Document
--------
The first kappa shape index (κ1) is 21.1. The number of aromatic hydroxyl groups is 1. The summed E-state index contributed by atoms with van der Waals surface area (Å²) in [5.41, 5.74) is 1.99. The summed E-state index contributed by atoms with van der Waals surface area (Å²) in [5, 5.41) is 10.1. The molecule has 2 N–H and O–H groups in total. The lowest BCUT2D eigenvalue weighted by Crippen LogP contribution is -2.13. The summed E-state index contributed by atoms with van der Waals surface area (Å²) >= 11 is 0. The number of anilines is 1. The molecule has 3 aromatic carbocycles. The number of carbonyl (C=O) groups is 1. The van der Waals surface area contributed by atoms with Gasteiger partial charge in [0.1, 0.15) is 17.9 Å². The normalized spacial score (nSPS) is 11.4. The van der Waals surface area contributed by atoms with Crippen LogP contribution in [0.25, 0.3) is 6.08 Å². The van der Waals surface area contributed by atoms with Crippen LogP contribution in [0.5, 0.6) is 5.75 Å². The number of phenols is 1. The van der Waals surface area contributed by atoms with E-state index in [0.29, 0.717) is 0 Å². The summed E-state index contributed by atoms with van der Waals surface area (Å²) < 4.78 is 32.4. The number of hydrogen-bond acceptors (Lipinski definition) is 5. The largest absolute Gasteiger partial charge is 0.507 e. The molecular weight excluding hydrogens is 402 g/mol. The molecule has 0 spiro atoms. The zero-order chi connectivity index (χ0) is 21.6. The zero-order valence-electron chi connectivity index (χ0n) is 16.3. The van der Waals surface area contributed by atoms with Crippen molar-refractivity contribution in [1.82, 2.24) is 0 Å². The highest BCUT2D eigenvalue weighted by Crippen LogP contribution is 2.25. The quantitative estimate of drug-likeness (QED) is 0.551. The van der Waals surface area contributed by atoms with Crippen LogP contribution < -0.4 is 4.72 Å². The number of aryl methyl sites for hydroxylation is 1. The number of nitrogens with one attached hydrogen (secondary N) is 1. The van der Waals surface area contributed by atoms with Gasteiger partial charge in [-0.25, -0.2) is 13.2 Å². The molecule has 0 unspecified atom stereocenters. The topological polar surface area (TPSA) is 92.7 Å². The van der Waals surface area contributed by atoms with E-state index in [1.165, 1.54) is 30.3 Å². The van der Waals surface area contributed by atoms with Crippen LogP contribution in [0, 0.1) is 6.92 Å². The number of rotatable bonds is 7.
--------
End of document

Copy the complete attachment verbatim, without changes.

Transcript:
The first kappa shape index (κ1) is 21.1. The number of aromatic hydroxyl groups is 1. The summed E-state index contributed by atoms with van der Waals surface area (Å²) in [5.41, 5.74) is 1.99. The summed E-state index contributed by atoms with van der Waals surface area (Å²) in [5, 5.41) is 10.1. The molecule has 2 N–H and O–H groups in total. The lowest BCUT2D eigenvalue weighted by Crippen LogP contribution is -2.13. The summed E-state index contributed by atoms with van der Waals surface area (Å²) >= 11 is 0. The number of anilines is 1. The molecule has 3 aromatic carbocycles. The number of carbonyl (C=O) groups is 1. The van der Waals surface area contributed by atoms with Gasteiger partial charge in [0.1, 0.15) is 17.9 Å². The normalized spacial score (nSPS) is 11.4. The van der Waals surface area contributed by atoms with Crippen LogP contribution in [0.25, 0.3) is 6.08 Å². The van der Waals surface area contributed by atoms with Crippen LogP contribution in [0.5, 0.6) is 5.75 Å². The number of phenols is 1. The van der Waals surface area contributed by atoms with E-state index in [0.29, 0.717) is 0 Å². The summed E-state index contributed by atoms with van der Waals surface area (Å²) < 4.78 is 32.4. The number of hydrogen-bond acceptors (Lipinski definition) is 5. The largest absolute Gasteiger partial charge is 0.507 e. The molecular weight excluding hydrogens is 402 g/mol. The molecule has 0 spiro atoms. The zero-order chi connectivity index (χ0) is 21.6. The zero-order valence-electron chi connectivity index (χ0n) is 16.3. The van der Waals surface area contributed by atoms with Crippen molar-refractivity contribution in [1.82, 2.24) is 0 Å². The highest BCUT2D eigenvalue weighted by Crippen LogP contribution is 2.25. The quantitative estimate of drug-likeness (QED) is 0.551. The van der Waals surface area contributed by atoms with Crippen LogP contribution < -0.4 is 4.72 Å². The number of aryl methyl sites for hydroxylation is 1. The number of nitrogens with one attached hydrogen (secondary N) is 1. The van der Waals surface area contributed by atoms with Gasteiger partial charge in [-0.25, -0.2) is 13.2 Å². The molecule has 0 unspecified atom stereocenters. The topological polar surface area (TPSA) is 92.7 Å². The van der Waals surface area contributed by atoms with E-state index in [1.165, 1.54) is 30.3 Å². The van der Waals surface area contributed by atoms with Crippen LogP contribution in [0, 0.1) is 6.92 Å². The number of rotatable bonds is 7.